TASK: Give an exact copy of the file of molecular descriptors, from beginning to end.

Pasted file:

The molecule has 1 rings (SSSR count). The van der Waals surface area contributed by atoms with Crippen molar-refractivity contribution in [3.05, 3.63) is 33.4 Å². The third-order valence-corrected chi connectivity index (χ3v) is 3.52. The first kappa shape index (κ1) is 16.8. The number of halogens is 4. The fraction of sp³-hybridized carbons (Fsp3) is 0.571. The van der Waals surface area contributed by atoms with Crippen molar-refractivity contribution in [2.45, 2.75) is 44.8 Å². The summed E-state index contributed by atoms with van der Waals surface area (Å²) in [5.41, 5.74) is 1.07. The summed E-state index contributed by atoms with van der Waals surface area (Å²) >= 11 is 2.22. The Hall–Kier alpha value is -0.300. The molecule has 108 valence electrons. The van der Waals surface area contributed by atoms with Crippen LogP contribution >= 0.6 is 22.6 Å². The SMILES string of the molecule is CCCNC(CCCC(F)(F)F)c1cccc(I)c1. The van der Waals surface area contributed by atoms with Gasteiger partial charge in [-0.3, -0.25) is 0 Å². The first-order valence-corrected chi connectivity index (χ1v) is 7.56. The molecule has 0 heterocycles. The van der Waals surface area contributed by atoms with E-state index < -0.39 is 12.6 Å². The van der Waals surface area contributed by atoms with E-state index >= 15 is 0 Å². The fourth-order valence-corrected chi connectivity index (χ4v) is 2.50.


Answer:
The molecule has 1 rings (SSSR count). The van der Waals surface area contributed by atoms with Crippen molar-refractivity contribution in [3.05, 3.63) is 33.4 Å². The third-order valence-corrected chi connectivity index (χ3v) is 3.52. The first kappa shape index (κ1) is 16.8. The number of halogens is 4. The fraction of sp³-hybridized carbons (Fsp3) is 0.571. The van der Waals surface area contributed by atoms with Crippen molar-refractivity contribution in [2.45, 2.75) is 44.8 Å². The summed E-state index contributed by atoms with van der Waals surface area (Å²) in [5.41, 5.74) is 1.07. The summed E-state index contributed by atoms with van der Waals surface area (Å²) >= 11 is 2.22. The Hall–Kier alpha value is -0.300. The molecule has 108 valence electrons. The van der Waals surface area contributed by atoms with Crippen LogP contribution >= 0.6 is 22.6 Å². The SMILES string of the molecule is CCCNC(CCCC(F)(F)F)c1cccc(I)c1. The van der Waals surface area contributed by atoms with Gasteiger partial charge in [-0.3, -0.25) is 0 Å². The first-order valence-corrected chi connectivity index (χ1v) is 7.56. The molecule has 0 heterocycles. The van der Waals surface area contributed by atoms with E-state index < -0.39 is 12.6 Å². The van der Waals surface area contributed by atoms with E-state index >= 15 is 0 Å². The fourth-order valence-corrected chi connectivity index (χ4v) is 2.50.